Advocaat has all to lose
Dutchman knows defeat would leave him on edge
YOU'RE the manager of a team picked from a population of 140 million people and you lose at home to a country of just five million. At home. In a game you're expected to win. Easily. And you lose.
Could things get any worse? Well if you lose to a team with a population that's even smaller than that.
It's not easy being Dick at times like this, but Russia's coach Dick Advocaat has been through all this before and back again. He's managed the national teams of five different countries so if he's in any way fazed by the prospect of facing a group of players from Hull City, Stoke City and Derby County, then he's not showing it at all.
The 62-year-old Dutchman has been through the highs and lows. Many of those emotions came in his battles with Irish teams in the past -- the high of a win at the World Cup finals in the oppressive heat of Florida at USA '94.
There was a potential low when the Advocaat-led Glasgow Rangers side played Shelbourne in the early rounds of the UEFA Cup in 1998, Shels taking an astonishing 3-0 lead in the game only to lose 5-3, much to the relief of Advocaat.
And there was the real low of a 1-0 defeat to Ireland in a friendly game in Amsterdam, 10 years after his win in Orlando.
That friendly was meant to be a party, a fond farewell, the Dutch side playing their last home game before the finals of Euro 2004. But an Irish side containing players like Alan Maybury, Alan Quinn, Graham Barrett and Clinton Morrison spoiled the party, forcing the Dutch players -- managed by Advocaat -- to trudge around the stadium, performing football's equivalent of the walk of shame.
If Advocaat thought he knew pressure that night, he should wait to get a digest of the Russian papers from tomorrow if his side happen to lose to Ireland tonight, as defeat at home to Slovakia last month has made this a vital game for the Russians.
"There is pressure," he says. "There is always pressure in qualification games. So we know the importance of this game, that means winning or a draw, but we cannot lose.
"I was disappointed with the result against Slovakia last month but I was not disappointed with the commitment of the team. I still think that the players are in better form, players are more regular in their teams, so I have a much better feeling.
"We have showed in the past that this team can play football.
"Before when we played Slovakia, the commitment was from the whole team. The big problem was that not everybody brought their best form, and I have a feeling that some players are in a better shape than they were against Slovakia, and one of them is (Chelsea's) Yuri Zhirkov.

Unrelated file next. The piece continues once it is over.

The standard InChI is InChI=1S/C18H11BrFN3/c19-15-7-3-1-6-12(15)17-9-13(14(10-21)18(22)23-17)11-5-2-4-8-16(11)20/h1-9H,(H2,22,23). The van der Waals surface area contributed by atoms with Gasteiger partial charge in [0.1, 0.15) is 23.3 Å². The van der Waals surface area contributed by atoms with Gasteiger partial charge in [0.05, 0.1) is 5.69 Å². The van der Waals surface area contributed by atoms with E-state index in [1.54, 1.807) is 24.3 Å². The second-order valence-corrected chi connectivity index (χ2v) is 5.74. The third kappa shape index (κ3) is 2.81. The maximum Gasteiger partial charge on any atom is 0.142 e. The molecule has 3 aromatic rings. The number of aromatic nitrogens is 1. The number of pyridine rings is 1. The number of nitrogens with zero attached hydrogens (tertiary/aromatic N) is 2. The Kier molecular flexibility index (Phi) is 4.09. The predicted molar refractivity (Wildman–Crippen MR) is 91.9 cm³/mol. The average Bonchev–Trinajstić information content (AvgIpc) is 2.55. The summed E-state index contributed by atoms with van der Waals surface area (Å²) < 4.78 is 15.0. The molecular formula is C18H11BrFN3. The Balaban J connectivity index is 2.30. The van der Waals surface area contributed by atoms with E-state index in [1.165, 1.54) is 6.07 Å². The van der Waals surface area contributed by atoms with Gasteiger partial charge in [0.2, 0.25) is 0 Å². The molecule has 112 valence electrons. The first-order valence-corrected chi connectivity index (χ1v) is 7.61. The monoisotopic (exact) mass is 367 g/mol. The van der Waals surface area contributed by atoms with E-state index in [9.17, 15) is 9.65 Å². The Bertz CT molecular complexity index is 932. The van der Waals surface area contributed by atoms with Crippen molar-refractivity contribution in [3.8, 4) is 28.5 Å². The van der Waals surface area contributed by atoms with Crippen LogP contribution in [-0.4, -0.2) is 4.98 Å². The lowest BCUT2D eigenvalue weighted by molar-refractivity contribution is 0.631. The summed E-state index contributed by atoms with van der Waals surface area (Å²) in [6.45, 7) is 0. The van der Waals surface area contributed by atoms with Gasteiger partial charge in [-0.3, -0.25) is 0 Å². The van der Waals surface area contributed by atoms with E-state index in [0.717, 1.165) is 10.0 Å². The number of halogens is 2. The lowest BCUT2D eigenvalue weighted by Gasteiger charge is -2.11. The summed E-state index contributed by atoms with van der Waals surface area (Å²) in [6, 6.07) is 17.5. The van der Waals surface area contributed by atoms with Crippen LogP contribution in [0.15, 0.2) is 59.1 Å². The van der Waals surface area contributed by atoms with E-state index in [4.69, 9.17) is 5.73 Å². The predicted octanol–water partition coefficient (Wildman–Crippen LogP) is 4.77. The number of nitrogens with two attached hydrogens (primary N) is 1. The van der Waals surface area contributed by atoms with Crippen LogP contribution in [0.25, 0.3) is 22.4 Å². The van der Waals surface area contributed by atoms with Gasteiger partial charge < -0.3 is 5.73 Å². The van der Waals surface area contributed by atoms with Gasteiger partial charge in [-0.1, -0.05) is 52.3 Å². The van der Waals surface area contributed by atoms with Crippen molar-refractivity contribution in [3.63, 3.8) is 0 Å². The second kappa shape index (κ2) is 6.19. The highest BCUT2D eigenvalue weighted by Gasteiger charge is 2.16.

"We lost 1-0 in Slovakia, I know that, but I also know that only one team played on the night -- us. But football throws up moments like that, where you have possession and possession, chance after chance but your opponent gets one chance, scores and wins.
"In football, victory is impossible without a goal." Say that last phrase with an Italian accent and it could have easily come from the mouth of our own Giovanni Trapattoni, so it's no wonder that Advocaat is a fan of the 71-year-old from Milan.
"In his career he has won everything a manager can win, Trapattoni is a great manager," Advocaat says.
"It's impossible to say what makes him successful, it depends on a lot of things but he has what it takes."
Cool as he may be, Advocaat is not without his issues. A press conference in the bowels of the Aviva Stadium yesterday ended on a strange note, a fairly tame question getting Advocaat a touch unsettled. The question was that, if two players had been called in to replace the injured Spurs man Roman Pavlyuchenko, did he do the work of two men. "You always try to provoke me," Advocaat quipped at his questioner, the former Rangers man possibly unaware that the treatment of managers in this part of the world by sections of the press included their heads being turned into a turnip (Graham Taylor) and Kermit the Frog (Steve Staunton).
He has bigger things to worry about, such as the lack of game time offered to some of his key players like Zhirkov who, at a price of €22million must be the most expensive reserve defender in the game.
"It's always difficult when you are not playing regularly for your club, it's a good thing for us that in the last few weeks he has played two or three games," said Advocaat.
"We saw against Bulgaria that it was not his best performance, but now he looks more sharp and fit than before," said Advocaat, who has another problem of too many games for other players, especially the Zenit St Petersburg contingent.
"The Zenit players were in the preliminary rounds of the Champions League and the Europa League, so they started early and have already played a lot of games. We also saw in the World Cup in South Africa, the majority of the players who played there are tired or injured. Some players need more rest sometimes," he said.
The Russian press have been at times cool to Advocaat, partly as he's not loved as much as his predecessor Guus Hiddink.
Win tonight and he will be a hero to those 140 million Russians. Lose, and that flight to Macedonia on Sunday will be a long, lonely one.